“Agents might be searchable by broker brand, years of experience, production in different geographies or by price point,” Lund also speculated.
Lund added that he believes the current system works well, but if it changes he too could see a la carte and flat rate options emerging.
But whatever happens, the takeaway is that a post-Moehrl, post-Sitzer world might push new ideas into the mainstream. Commissions might dip. But the flip side is that buyers agents, in some form or another, are still likely to exist.
A case study: Foreign markets
Another possible outcome is that the current legal cases could gradually make the U.S. real estate market resemble what goes on in other countries. The U.S. of course is unique right now for its seller-funded buyers’ agent commissions, and for the fact that most buyers do ultimately work with an agent.
But that’s not the case in many other countries. Take, for instance, France.
Marc Jelensperger is a director at Paris-based real estate firm Bientot Vendu. He told Inman that in his region, “99 percent of agents are seller agents, only 1 percent are buyers’ agents.”
“At the end of the day,” Jelensperger said, “most buyers in France do not get the help of an agent. Buyers, most of the time, are on their own.”
The resulting system is fairly different from what exists in the U.S. Among other things, Jelensperger said there is no significant multiple listing service in France. And real estate agents typically don’t collaborate with each other.
For consumers, it’s common to take a year or more to find a home. And during the search process, a would-be homebuyer might only see one house a day, or even one a week.
“If you are not good at negotiating, you don’t get it,” Jelensperger said of the buying experience. “But if you are good, you can maybe get a good deal.”
Jelensperger said this system persists because homebuyers don’t want to pay out of pocket for the help of a professional.
“I can say to someone, ‘I can help you negotiate and it will cost 5,000 Euros.’ Most people will say, ‘no,'” he explained. “At the end the day, most of them, they don’t want to pay for a service that they don’t value and where it’s not the habit.”
That said, there is still that 1 percent of agents in France who work with buyers. Jelensperger said such agents are colloquially referred to as “hunters.” Such agents typically work with higher end buyers, with some getting paid via commissions and via a flat fee. But Jelensperger said it’s generally more profitable to be a seller’s agent.
“Most of the hunters, at some point, they move to the seller’s side,” he added.
Real estate in Australia functions similarly.
Peter Schravemade — a real estate veteran who today is the managing partner of NAR’s REACH Australia tech accelerator but who in the past has also worked as an agent — said buyers’ brokers in his part of the world are “next to non-existent.”
“They do exist, but they are few and far between,” Schravemade explained. “There are three that I could name. But I could name 3,000 listing agents.”
Much as is the case in France, this puts the onus on buyers themselves to do a lot of the work. And Schravemade said of Australia that “it’d be lovely if there was an advocate system here for buyers.”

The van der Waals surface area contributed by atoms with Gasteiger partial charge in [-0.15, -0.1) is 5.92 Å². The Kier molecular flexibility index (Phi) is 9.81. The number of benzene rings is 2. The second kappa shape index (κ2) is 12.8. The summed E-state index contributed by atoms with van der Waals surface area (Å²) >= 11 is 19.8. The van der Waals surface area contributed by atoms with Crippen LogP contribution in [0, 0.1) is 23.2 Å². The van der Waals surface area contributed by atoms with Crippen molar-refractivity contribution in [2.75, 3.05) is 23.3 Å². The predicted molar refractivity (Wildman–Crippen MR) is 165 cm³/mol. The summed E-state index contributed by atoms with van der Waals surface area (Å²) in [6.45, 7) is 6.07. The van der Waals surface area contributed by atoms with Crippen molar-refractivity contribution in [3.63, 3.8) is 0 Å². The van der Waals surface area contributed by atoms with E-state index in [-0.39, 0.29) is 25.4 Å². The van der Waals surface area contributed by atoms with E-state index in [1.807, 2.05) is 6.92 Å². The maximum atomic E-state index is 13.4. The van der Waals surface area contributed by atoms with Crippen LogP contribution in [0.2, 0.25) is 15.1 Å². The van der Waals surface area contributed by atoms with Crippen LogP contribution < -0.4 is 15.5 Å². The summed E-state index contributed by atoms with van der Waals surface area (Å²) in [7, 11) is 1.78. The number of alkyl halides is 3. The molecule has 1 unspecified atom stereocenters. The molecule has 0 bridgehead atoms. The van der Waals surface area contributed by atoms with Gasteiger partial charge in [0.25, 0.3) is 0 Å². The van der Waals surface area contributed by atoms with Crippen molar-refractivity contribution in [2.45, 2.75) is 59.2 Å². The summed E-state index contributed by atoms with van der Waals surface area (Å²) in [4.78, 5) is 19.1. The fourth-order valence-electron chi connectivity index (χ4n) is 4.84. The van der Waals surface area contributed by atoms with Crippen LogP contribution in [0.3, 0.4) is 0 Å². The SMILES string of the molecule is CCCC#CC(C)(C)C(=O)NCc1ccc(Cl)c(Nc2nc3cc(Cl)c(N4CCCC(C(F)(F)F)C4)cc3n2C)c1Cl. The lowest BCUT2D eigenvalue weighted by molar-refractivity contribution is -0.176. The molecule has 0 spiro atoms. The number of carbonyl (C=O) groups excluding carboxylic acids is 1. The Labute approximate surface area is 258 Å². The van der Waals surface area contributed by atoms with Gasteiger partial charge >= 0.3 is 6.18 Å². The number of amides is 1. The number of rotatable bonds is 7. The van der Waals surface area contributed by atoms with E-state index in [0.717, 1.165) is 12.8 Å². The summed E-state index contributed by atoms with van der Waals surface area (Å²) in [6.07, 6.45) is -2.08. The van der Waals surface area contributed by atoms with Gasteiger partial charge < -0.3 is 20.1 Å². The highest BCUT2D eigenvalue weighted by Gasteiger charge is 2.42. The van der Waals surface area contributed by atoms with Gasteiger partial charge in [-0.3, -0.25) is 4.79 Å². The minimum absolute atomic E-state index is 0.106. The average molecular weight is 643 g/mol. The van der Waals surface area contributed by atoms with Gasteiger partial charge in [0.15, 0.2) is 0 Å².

Asked about the various commission lawsuits, Schravemade — who thanks to previous jobs is well acquainted with the U.S. housing landscape — was skeptical that American buyers agents will go away.
“I don’t think it’s a case where you can take the buyers agent out of the equation,” he said. “The American public as consumers are too heavily reliant on it.”
Still, there are many countries where buyers agents are comparatively rare, and where they tend to work primarily in a niche, such as with higher end consumers. As Schravemade suggested, the U.S. may never swing fully over to such a system. But if the compensation landscape gets sufficiently shaken up, it could ultimately inch in that direction.
A case study: New York City
While foreign markets offer one potential permutation of a world in which buyers’ agent compensation changes, there’s also another version of this story happening right here in the U.S.: The New York City rental market.
In most American cities, tenants typically search for apartments on Craigslist, Facebook marketplace, or another portal, then sign a lease directly with the owner or property manager. Real estate agents never enter the equation.
But it’s different in New York, where many owners and management companies use brokers to fill their properties. On top of that, some renters also employ agents to help them search for housing. There are units in New York that get filled up sans brokers, but overall the city’s rental market offers a kind of mirror image of the sales landscape.
But there is a key difference.
“Where New York is very different than pretty much the rest of the world is that tenants typically are paying the brokerage commissions here,” Nicole Beauchamp, an agent with Engel & Völkers who does both sales and rentals in the city, told Inman.
Beauchamp explained that the way rental broker fees work in New York varies widely. In some cases, the broker fees amount to 15 percent of the first year’s rent. In other cases, the fee is one month’s rent. There are other approaches as well, and when both sides of a rental deal are using brokers there are different ways the fee gets split.